Saturday, December 24, 2011

December 24th - Christmas

It is time for me to say:
Merry Christmas

The last candle has been lighted today, as we celebrate and exchange gifts on Christmas Eve

From the moment a child opens his or her's eyes today, the impatient question continued over and over again: "Is it night soon?!" To help the parents, the tv stations are airing several kid shows, movies and what have you about Christmas in order to "kill time" for the impatient family members.

If I am in Denmark: I always become Anne-6-years-old at 4pm as I will be in front of the TV watching the annual Disney Christmas show: Mickey Mouse trying to decorate his Christmas tree constantly teased by two wellknown chipmunks, Lady and the Tramp and the Bella Notte seranade, Cinderella getting her nice dress done by the mice and birds, Pinnochio and the list goes on. Did I mention that my older brother finds his inner child too and joins me in front of the tv? *LOL*

The menu of the Christmas dinner variates a bit depending on where in Denmark you live. At my parents' house both the roasted pork and duck are served accompanied by potatoes, sweet potatoes, hot red sliced cabbage, red currant gel and gravy.

Then dessert: ris á la mande - cold rice pudding, with almonds+whipped cream+vanilla, and hot cherry sauce. Most almonds are chopped into small pieces, then some bigger ones to tease and most important: a whole almond. The trick is not to reveal the whole almond until everybody at the table are stuffed due to the hunt of the almond - people are guessing by people's facial expression whether they have the whole almond or not, or asking the cook whether he/she remembered the whole almond or maybe playing the trickster with one of the almost whole almonds saying "Oh, I think I chewed some of the whole almond". The one with the old almond gets a gift - traditionally it is a marcipan pig with a red ribbon, but some families chooses different items as a gift.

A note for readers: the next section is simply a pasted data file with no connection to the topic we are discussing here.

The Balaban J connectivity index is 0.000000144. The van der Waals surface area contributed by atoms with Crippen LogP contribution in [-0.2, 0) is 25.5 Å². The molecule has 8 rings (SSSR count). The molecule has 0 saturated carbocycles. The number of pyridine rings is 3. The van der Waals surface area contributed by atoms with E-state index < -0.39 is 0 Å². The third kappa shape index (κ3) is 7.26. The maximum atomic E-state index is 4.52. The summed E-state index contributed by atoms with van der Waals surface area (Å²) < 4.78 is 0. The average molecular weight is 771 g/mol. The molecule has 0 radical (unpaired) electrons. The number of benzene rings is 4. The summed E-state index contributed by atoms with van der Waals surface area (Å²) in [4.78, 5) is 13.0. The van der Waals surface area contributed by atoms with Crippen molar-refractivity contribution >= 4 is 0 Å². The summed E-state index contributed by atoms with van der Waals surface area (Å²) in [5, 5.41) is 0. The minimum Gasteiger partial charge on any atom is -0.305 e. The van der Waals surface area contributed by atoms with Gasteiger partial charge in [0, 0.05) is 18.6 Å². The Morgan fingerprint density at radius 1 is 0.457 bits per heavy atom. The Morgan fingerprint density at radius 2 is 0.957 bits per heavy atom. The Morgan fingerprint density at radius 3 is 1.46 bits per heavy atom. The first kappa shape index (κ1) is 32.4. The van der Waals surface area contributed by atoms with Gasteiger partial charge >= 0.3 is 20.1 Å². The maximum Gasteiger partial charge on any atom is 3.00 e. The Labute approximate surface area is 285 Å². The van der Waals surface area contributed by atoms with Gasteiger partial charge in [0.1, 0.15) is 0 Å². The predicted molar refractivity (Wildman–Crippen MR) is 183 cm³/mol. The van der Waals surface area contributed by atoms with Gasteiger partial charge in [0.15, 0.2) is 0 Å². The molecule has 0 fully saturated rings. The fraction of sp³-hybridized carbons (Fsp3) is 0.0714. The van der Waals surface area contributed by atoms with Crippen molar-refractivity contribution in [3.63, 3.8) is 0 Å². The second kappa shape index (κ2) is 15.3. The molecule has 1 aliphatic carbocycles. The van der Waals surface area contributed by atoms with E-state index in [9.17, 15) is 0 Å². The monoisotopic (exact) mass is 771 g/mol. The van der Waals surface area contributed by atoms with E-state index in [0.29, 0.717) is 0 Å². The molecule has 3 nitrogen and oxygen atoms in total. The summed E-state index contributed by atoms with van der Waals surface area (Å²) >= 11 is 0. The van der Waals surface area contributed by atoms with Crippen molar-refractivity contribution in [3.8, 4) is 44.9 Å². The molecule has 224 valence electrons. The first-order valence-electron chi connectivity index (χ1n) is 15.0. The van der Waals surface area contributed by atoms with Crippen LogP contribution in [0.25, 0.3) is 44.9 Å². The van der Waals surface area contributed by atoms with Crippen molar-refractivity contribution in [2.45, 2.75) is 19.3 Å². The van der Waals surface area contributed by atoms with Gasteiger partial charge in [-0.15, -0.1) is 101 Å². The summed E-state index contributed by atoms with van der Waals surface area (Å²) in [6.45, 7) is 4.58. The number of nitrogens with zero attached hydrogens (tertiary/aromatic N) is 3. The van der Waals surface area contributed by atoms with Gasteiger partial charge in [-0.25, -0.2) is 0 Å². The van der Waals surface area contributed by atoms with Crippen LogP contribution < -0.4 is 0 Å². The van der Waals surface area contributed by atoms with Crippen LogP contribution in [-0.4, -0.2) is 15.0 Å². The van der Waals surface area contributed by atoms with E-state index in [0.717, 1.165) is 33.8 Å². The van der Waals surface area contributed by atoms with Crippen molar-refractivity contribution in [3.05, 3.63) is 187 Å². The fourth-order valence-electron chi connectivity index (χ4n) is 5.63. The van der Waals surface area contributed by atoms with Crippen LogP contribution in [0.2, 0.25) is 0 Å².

We are almost at the great finale of the evening - but first the families gather in a circle around the Christmas tree and goes around singing the Christmas carrols. At first most kids just want to have this over and done with so they can get the presents, but soon it will be them choosing all the Christmas carrols making it seem for the parents as it goes on forever and ever..... the last Christmas carrol is the same in most families: after the first verse the circle is broken and the chain is lead by the one of the youngest famility members dancing/running trough the whole house/appartment visiting almost every room.... when the Christmas tree is finaly reached, then it is time for presents 

All that is left for me to say today in my own language is:

God jul    or    Glædelig jul

Hope you have enjoyed the insigt of some of the Danish Christmas traditions :o)


Birdie said...

I have enjoyed and a very Merry Christmas from my home to yours.

Peace Be With You said...

What a wonderful celebration! Merry Christmas.

claire7q said...

That sounds like a marvellous way to spend Christmas eve, better than still wrapping presents at midnight!